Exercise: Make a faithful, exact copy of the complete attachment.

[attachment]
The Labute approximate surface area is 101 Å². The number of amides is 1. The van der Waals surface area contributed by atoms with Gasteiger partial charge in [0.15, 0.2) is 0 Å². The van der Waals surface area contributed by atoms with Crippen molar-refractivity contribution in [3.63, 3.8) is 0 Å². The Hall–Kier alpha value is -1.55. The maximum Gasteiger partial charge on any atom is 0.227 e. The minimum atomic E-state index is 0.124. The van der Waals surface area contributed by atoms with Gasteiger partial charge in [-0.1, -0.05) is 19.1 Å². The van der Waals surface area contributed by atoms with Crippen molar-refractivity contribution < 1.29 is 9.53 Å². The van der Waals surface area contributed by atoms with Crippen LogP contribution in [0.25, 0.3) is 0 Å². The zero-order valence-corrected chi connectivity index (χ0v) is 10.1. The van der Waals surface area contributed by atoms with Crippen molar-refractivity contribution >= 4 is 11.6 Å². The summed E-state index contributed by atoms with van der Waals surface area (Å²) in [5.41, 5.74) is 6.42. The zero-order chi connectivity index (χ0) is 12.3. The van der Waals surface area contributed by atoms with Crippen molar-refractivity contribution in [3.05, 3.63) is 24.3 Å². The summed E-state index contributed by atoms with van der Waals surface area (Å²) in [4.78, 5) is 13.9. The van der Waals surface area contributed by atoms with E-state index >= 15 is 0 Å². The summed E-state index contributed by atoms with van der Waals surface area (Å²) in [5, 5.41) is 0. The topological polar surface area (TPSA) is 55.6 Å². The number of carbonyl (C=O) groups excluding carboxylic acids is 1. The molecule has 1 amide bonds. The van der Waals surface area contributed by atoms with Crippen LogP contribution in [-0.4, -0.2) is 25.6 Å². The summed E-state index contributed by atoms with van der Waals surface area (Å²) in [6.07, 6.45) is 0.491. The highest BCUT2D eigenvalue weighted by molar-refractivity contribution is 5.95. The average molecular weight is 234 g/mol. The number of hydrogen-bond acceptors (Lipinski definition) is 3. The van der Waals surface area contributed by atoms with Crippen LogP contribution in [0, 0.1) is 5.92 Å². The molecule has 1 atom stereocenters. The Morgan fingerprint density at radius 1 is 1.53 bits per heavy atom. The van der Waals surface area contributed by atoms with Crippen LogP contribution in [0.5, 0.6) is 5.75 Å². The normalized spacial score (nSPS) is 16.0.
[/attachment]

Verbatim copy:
The Labute approximate surface area is 101 Å². The number of amides is 1. The van der Waals surface area contributed by atoms with Gasteiger partial charge in [0.15, 0.2) is 0 Å². The van der Waals surface area contributed by atoms with Crippen molar-refractivity contribution in [3.63, 3.8) is 0 Å². The Hall–Kier alpha value is -1.55. The maximum Gasteiger partial charge on any atom is 0.227 e. The minimum atomic E-state index is 0.124. The van der Waals surface area contributed by atoms with Gasteiger partial charge in [-0.1, -0.05) is 19.1 Å². The van der Waals surface area contributed by atoms with Crippen molar-refractivity contribution < 1.29 is 9.53 Å². The van der Waals surface area contributed by atoms with Crippen LogP contribution in [0.25, 0.3) is 0 Å². The zero-order valence-corrected chi connectivity index (χ0v) is 10.1. The van der Waals surface area contributed by atoms with Crippen molar-refractivity contribution >= 4 is 11.6 Å². The summed E-state index contributed by atoms with van der Waals surface area (Å²) in [5.41, 5.74) is 6.42. The zero-order chi connectivity index (χ0) is 12.3. The van der Waals surface area contributed by atoms with Crippen molar-refractivity contribution in [3.05, 3.63) is 24.3 Å². The summed E-state index contributed by atoms with van der Waals surface area (Å²) in [4.78, 5) is 13.9. The van der Waals surface area contributed by atoms with E-state index >= 15 is 0 Å². The summed E-state index contributed by atoms with van der Waals surface area (Å²) in [5, 5.41) is 0. The topological polar surface area (TPSA) is 55.6 Å². The number of carbonyl (C=O) groups excluding carboxylic acids is 1. The molecule has 1 amide bonds. The van der Waals surface area contributed by atoms with Crippen LogP contribution in [-0.4, -0.2) is 25.6 Å². The summed E-state index contributed by atoms with van der Waals surface area (Å²) in [6.07, 6.45) is 0.491. The highest BCUT2D eigenvalue weighted by molar-refractivity contribution is 5.95. The average molecular weight is 234 g/mol. The number of hydrogen-bond acceptors (Lipinski definition) is 3. The van der Waals surface area contributed by atoms with Crippen LogP contribution in [0, 0.1) is 5.92 Å². The molecule has 1 atom stereocenters. The Morgan fingerprint density at radius 1 is 1.53 bits per heavy atom. The van der Waals surface area contributed by atoms with Crippen LogP contribution in [0.5, 0.6) is 5.75 Å². The normalized spacial score (nSPS) is 16.0.